Who will protect journalists in conflict zones?

Journalists put their lives at risks to cover stories and give a true picture of what is happening on the ground.



By Christiane Waked (Regional Mix)

Published: Mon 29 Apr 2019, 8:27 PM

Last updated: Mon 29 Apr 2019, 10:29 PM

Free speech has been under attack around the world, and journalists in particular have been bearing the brunt of attacks on the fourth estate. Just last year, a huge number of journalists were packed to prison on various accounts. Around 250 journalists are under arrest on false charges. In some cases, they have been detained without any charges.
It is horrifying that a number of journalists are killed or jailed every year, just for doing their jobs, and in many a case the attackers are not even punished or held accountable. A report published by the Committee to Protect Journalists (CPJ) notes that nine out of ten cases involving killings of members of the media remain unsolved or under-investigated. Why have journalists become an easy target?
The term journalist is wide. It includes not only the reporters and correspondents but also the technical team and photographers who must have the same immunity as their colleagues.
Freelance journalists, in particular, are at a higher risk. News agencies, newspapers and other media outlets rely more on stringers and freelance reporters for reporting from conflict zones. Yet, they are often on their own without any institution backing them up, especially when it comes to legal matters. Most of them even lack proper safety equipment such as bullet-proof vests. Don't be surprised if you see or read about freelance journalists wearing a motorcycle helmet instead of real gear to protect themselves in conflict zones while reporting on events.
The stakes are higher for female freelancers who face greater risks, including risks of sexual assaults, while covering stories on the frontline without any security.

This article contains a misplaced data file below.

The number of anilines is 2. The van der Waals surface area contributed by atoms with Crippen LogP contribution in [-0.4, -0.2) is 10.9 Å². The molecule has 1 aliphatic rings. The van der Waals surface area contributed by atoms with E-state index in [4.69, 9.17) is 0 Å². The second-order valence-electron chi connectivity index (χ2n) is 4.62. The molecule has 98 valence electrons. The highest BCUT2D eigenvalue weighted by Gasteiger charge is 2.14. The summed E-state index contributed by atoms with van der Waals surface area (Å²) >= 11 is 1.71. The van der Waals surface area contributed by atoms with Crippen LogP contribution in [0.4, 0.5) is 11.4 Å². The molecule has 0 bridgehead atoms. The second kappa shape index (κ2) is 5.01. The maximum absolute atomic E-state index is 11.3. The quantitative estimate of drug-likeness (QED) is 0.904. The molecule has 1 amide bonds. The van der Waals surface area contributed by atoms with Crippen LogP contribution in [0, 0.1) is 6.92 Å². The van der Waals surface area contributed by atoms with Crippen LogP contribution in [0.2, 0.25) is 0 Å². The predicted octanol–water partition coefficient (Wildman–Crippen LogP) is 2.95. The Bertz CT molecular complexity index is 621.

Budgetary constraints of news organisations are affecting the profession and the way news is covered. Investments are drying up and many journalists consequently are giving up on their jobs and switching careers.
Many are also questioning if all the hustle is worth it, especially the reporters covering the Middle East. Conflicts such as the ones in Palestine and Iraq, which once were issues of global interest, are now not getting the attention they deserve. People do not want to read this.
Take Syria, for instance. More than 100 journalists have been abducted since the start of the war. The news has affected unbiased coverage. Many journalists decided not to cover the war, at least in the regions that are not controlled by the Syrian government.
Journalists in the Middle East are also constantly harassed and receive death and rape threats on social media, and sometimes from fake accounts that are impossible to identify. Ideally, local police should take care of such issues but unfortunately in countries that have turned into war zones, the government and its security institutions have more important problems at hand than to nab cyber bullies.
Journalists in the region also suffer from psychological injuries such as Post Traumatic Stress Disorder (PTSD) from reporting from battlefields and witnessing horrible things. This is yet another reason that pushes them to quit.
Journalists put their lives at risk to cover stories and give a true picture of what is happening on the ground. At the core, they are missionaries of truth unless he is doing a public relation job trying to please certain parties.
If the international community fails to protect and promulgate tougher laws to protect journalists everywhere, it is failing to protect democracy. Journalists are the most ferocious guardians of free speech and the fourth estate remains a bastion of democracy. They also play the role of peacemakers and watchdogs to prevent warlords freely committing war crimes without giving a second thought about the consequences of their actions.
Everyone should team up to find solutions on how to save journalism as a business and find donors. Rallies should be organised to respect the pledges and governments must allocate funds from their budgets to help journalists continue their noble mission of unbiased reporting and uncovering the truth - no matter in which country or industry.
Christiane Waked is a political analyst based in Beirut


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